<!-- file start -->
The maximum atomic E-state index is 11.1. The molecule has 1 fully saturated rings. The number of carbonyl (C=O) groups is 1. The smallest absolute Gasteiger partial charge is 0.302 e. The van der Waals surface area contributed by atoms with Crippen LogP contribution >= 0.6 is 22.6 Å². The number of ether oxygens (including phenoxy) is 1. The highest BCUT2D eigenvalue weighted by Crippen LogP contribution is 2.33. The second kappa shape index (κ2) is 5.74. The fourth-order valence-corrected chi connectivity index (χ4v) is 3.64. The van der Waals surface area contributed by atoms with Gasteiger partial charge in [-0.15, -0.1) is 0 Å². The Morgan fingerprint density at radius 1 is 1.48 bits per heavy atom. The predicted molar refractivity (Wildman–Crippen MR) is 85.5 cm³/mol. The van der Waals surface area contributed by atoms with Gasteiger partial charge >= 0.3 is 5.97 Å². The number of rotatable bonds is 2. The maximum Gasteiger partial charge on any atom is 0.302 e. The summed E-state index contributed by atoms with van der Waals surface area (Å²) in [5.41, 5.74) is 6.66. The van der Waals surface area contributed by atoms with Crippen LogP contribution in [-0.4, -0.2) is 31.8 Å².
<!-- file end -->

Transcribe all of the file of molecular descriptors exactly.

The maximum atomic E-state index is 11.1. The molecule has 1 fully saturated rings. The number of carbonyl (C=O) groups is 1. The smallest absolute Gasteiger partial charge is 0.302 e. The van der Waals surface area contributed by atoms with Crippen LogP contribution >= 0.6 is 22.6 Å². The number of ether oxygens (including phenoxy) is 1. The highest BCUT2D eigenvalue weighted by Crippen LogP contribution is 2.33. The second kappa shape index (κ2) is 5.74. The fourth-order valence-corrected chi connectivity index (χ4v) is 3.64. The van der Waals surface area contributed by atoms with Gasteiger partial charge in [-0.15, -0.1) is 0 Å². The Morgan fingerprint density at radius 1 is 1.48 bits per heavy atom. The predicted molar refractivity (Wildman–Crippen MR) is 85.5 cm³/mol. The van der Waals surface area contributed by atoms with Gasteiger partial charge >= 0.3 is 5.97 Å². The number of rotatable bonds is 2. The maximum Gasteiger partial charge on any atom is 0.302 e. The summed E-state index contributed by atoms with van der Waals surface area (Å²) in [5.41, 5.74) is 6.66. The van der Waals surface area contributed by atoms with Crippen LogP contribution in [-0.4, -0.2) is 31.8 Å².